THE National Trust is to embark on one of the “most significant” painting conservation projects in their history.

Sir Joshua Reynolds’ artwork Macbeth and the Witches is to be taking down from the walls at Petworth House and restored.

The £30,000 project is expected to transform the gloomy discoloured piece to its former glory. The artwork is the largest in the property’s collection and hangs prominently in the stately Square Dining Room.

National Trust bosses have described the project as a “substantial investment” but said it was made possible thanks to donations and raffle-ticket sales.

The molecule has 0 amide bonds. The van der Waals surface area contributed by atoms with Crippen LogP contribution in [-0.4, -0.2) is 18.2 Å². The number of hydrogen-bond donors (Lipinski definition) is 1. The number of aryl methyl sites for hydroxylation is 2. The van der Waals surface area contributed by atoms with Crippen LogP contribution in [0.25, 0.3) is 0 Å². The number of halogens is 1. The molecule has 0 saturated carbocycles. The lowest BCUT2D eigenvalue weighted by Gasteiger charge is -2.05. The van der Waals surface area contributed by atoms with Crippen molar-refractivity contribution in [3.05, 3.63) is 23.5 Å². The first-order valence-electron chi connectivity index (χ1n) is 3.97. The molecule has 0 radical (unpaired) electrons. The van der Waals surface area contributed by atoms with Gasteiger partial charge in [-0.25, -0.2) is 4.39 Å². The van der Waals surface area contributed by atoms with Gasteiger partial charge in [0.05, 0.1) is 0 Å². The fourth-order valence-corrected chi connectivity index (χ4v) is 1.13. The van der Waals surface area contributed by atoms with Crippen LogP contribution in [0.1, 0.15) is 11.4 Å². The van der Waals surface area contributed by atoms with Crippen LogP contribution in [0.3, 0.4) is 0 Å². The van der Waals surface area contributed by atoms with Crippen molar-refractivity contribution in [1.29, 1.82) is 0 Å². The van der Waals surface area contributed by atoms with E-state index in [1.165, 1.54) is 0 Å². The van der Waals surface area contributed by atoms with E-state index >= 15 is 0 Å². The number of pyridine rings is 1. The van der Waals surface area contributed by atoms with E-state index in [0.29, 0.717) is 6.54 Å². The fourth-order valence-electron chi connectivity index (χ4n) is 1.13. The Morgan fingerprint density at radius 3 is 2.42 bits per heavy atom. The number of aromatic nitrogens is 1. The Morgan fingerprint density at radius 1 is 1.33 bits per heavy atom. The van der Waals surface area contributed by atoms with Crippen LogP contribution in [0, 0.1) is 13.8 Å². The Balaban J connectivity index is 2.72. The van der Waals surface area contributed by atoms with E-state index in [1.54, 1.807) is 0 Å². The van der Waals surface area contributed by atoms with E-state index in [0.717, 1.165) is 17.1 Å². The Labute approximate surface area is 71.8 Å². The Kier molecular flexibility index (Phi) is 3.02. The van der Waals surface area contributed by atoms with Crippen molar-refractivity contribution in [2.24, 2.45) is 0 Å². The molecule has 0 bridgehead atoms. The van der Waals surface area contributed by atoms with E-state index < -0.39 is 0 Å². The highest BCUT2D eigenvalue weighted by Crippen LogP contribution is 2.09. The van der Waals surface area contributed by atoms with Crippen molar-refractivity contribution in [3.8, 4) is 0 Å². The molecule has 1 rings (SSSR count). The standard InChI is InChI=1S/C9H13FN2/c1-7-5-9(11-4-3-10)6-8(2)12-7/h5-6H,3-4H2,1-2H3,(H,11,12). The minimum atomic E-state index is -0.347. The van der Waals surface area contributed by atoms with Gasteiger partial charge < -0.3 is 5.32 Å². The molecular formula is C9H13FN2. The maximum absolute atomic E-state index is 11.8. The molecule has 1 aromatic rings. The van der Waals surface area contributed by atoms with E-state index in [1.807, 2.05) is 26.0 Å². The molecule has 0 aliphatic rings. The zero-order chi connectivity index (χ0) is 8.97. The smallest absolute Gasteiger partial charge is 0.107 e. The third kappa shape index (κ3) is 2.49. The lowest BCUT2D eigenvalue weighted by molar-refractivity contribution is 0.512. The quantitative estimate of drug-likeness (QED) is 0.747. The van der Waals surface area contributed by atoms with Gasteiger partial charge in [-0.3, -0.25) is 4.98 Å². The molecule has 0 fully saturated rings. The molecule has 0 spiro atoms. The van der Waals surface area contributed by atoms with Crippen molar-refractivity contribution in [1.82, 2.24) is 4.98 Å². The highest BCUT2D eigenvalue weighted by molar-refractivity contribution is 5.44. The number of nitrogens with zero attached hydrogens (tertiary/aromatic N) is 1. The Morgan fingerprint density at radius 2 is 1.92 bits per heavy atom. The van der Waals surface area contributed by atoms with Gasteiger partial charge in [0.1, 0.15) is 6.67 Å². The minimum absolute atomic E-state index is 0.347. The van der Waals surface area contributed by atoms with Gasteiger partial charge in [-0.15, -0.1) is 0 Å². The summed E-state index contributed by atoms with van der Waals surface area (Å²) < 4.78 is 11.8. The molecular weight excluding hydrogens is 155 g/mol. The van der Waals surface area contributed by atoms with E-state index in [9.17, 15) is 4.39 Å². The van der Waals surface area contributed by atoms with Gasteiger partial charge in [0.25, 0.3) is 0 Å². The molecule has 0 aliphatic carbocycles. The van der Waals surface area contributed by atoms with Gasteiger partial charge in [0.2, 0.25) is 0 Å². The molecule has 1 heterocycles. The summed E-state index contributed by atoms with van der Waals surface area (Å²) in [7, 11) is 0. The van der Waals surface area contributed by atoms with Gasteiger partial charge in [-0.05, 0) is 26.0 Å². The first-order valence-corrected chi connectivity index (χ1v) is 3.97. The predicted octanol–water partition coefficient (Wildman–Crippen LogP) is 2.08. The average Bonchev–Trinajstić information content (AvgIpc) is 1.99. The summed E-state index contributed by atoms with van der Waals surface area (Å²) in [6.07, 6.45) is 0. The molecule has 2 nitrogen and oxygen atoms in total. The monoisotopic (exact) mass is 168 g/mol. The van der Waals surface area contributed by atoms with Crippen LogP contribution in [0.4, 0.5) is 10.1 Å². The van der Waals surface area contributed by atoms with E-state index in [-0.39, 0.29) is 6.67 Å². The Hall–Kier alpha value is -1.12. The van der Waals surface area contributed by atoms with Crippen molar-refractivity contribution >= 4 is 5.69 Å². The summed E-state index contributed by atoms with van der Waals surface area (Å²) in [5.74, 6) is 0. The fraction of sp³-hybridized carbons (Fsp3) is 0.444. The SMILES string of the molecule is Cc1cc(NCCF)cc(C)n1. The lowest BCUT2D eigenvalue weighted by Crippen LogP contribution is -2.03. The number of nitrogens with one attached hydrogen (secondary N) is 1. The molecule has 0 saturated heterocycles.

Andy Loukes, curator at Petworth House said: “For many years the darkened appearance of this painting has understandably given visitors the impression that our collection is uncared for.

“The traditional conservation view has been that the painting is so dark because the artist used bitumen in his pigments – which he did on occasion. We are now of the opinion the painting can be much improved by conservation.”

The artwork, which will be taken away on July 31, was acquired in 1804 by the 3rd Earl of Egremont. It depicts a scene from William Shakespeare’s famous play.

The house is also embarking on a project which will see more than 50 paintings re-lit over the next two years.

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